The word ‘relationship’ has no place in the business world, let’s drop it

The word ‘relationship’ has caused and continues to cause lots of muddled thinking when it comes to the world of Customer (strategy, insight, experience, engagement, CRM and so forth).

The conversation around ‘relationship’  reminds me of my days in the field of Business Process Re-engineering (BPR).  To some people it meant focusing on the work that creates value for customer and cutting out work that did not add value.  To others it was a way of speeding up process cycle time by dealing with bottlenecks.  For many it was code for making roles redundant and cutting operating costs.  And so forth.

The word and concept ‘relationship’ has arisen and is most useful in a social context: human beings dealing with human beings.  If we take a look at the dictionary we find the following definitions and usages of ‘relationship’:

  • a relation between people – “the relationship between mothers and their children”;
  • a state of connectedness between people (especially an emotional connection);
  • a state involving mutual dealings between people or parties or countries
  • kinship: (anthropology) relatedness or connection by blood or marriage or adoption

The definition stresses kinship, human relations, connectedness between people – especially an emotional connection.  This is what most of us intuitively and instinctively think when we think of relationship: a human to human connection with emotional charge – positive or negative. And we have learned this by being embedded in a social context.

To apply the social concept of ‘relationship’ to an organisational – economic, mercantile – context is simply muddying the waters; comparing apples with oranges leads only to confusion.

In a business context ‘relationship’ means – at best – mutual dealings between the customer and the business.  There is not and can never be a kinship or any kind of kinship (e.g. friendship) between the customer (a human being) and an abstraction (the company).  So lets take a look at what kind of ‘mutual dealing’ business leaders (Tops) typically want, aim for and prefer.

In my experience, when Tops talk about building  ‘relationships’ they are talking about taking out the hassle, pain and cost of doing business with customers.  Specifically, the organisation’s hassle, pain and cost.  For example the Tops want:

  • to have to sell once and only once as the marketing and sales process tends to be costly and can be time-consuming;
  • customers to pull (buy) more categories of products (“x-sell”) such that the organisation’s cost of sale approaches zero;
  • to reduce the costs of delivering on the promise made to the customer; and
  • to reduce the costs of interacting with customers and building goodwill – the customer service costs whether these sit in sales, account management or the customer services function.

Put differently in the world of Tops ‘relationship’ stands for economic outcomes: revenues, revenue growth, lower operating costs, higher profits and higher profit margins as well as an easier life:  there is always too much that needs to be done and not enough people or time to do it so ‘every little counts’.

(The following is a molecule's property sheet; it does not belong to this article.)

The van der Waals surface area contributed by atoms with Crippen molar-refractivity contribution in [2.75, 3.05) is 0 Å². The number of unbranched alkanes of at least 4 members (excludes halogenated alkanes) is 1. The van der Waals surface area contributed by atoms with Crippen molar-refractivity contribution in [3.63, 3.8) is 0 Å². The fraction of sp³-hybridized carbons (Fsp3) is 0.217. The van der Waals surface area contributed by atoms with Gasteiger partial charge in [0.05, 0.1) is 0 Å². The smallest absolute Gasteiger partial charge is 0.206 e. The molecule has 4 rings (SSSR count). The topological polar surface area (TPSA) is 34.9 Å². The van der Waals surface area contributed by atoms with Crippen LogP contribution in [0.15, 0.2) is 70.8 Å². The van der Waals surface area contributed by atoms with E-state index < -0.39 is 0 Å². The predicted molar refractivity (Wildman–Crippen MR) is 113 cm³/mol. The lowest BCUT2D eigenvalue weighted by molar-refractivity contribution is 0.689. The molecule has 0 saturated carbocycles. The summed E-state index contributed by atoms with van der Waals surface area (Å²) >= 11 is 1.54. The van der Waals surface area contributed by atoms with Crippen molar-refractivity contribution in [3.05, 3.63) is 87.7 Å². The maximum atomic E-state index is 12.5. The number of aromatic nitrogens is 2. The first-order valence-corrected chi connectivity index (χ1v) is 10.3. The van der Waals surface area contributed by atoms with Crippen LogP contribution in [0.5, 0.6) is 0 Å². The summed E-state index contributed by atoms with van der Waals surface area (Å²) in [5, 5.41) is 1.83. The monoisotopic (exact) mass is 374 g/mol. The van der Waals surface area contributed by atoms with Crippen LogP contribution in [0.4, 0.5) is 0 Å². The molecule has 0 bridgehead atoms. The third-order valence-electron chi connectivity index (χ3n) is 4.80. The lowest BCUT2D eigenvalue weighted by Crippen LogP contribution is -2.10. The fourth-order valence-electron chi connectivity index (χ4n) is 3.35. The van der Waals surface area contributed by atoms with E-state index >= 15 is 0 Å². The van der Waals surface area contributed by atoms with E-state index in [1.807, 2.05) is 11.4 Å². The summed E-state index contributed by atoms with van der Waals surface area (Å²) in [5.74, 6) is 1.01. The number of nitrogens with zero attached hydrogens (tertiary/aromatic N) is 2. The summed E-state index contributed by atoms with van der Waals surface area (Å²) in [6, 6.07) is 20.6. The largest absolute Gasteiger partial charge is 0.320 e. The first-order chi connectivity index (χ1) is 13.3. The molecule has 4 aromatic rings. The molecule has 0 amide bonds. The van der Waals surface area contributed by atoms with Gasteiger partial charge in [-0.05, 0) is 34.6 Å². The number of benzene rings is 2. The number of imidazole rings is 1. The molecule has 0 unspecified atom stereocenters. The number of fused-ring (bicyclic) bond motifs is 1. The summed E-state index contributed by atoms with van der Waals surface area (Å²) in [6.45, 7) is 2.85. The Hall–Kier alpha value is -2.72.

Notice the one-sided nature of this way of viewing the world: how to get what we want out of our customers. Rare is an organisation where the Tops make the same investment in figuring out how to deal with the customer’s hassle, pain and cost.  For example Telco’s have the information needed to put each customer on the best plan for him/her.  Nonetheless, this not done.  Why?  The short-term loss – revenues, profit margins, profits – is sitting right there in the room; the longer term benefit in terms of customer loyalty is uncertain – a promise, a ghost.  Put differently, the Tops are not willing to invest in their customers.

Do all organisations behave this way?  No.  Do many or even most organisations think and act this way?  Yes.  Nonetheless, we should not be too harsh or cynical about organisations speaking about ‘relationships’ yet failing to treat their customers well.  For many organisations that has never been in the game plan – that is simply not what they mean by ‘relationship; many Tops simply do not have the luxury of moving from a short-term orientation to a long-term orientation – only owners of private companies have that luxury.

Organisations and Tops would serve their interests best if they simple did not use the word ‘relationship’. By using this word organisations are setting expectations that they are not up for delivering and will not deliver.  And they are leaving themselves open to charges of spin, of misrepresentation, of dishonesty – from customers, from employees, from the media.  Furthermore, they are setting the stage for ever greater customer dissatisfaction: some customers take ‘relationship’ to mean that they will be treated better, that they can expect the organisation to listen to them and to change its behaviour to accommodate their needs.

My advice is this:  if you are serious about doing better by your customers then focus on creating value for customers.  Talk about what customers can expect from you not about ‘relationship’, set service standards in customer terms, offer guarantees and live by your word – honour your promises.    One example that comes to mind is the guarantee that Hyundai made in the US market when the car market was in a dive and customers were anxious about their financial prospects.

Author: Maz Iqbal

Experienced management consultant working at the intersection of strategy, customer, and technology. Combine a tendency to think strategically with a penchant for getting my hands dirty at the coalface of implementation.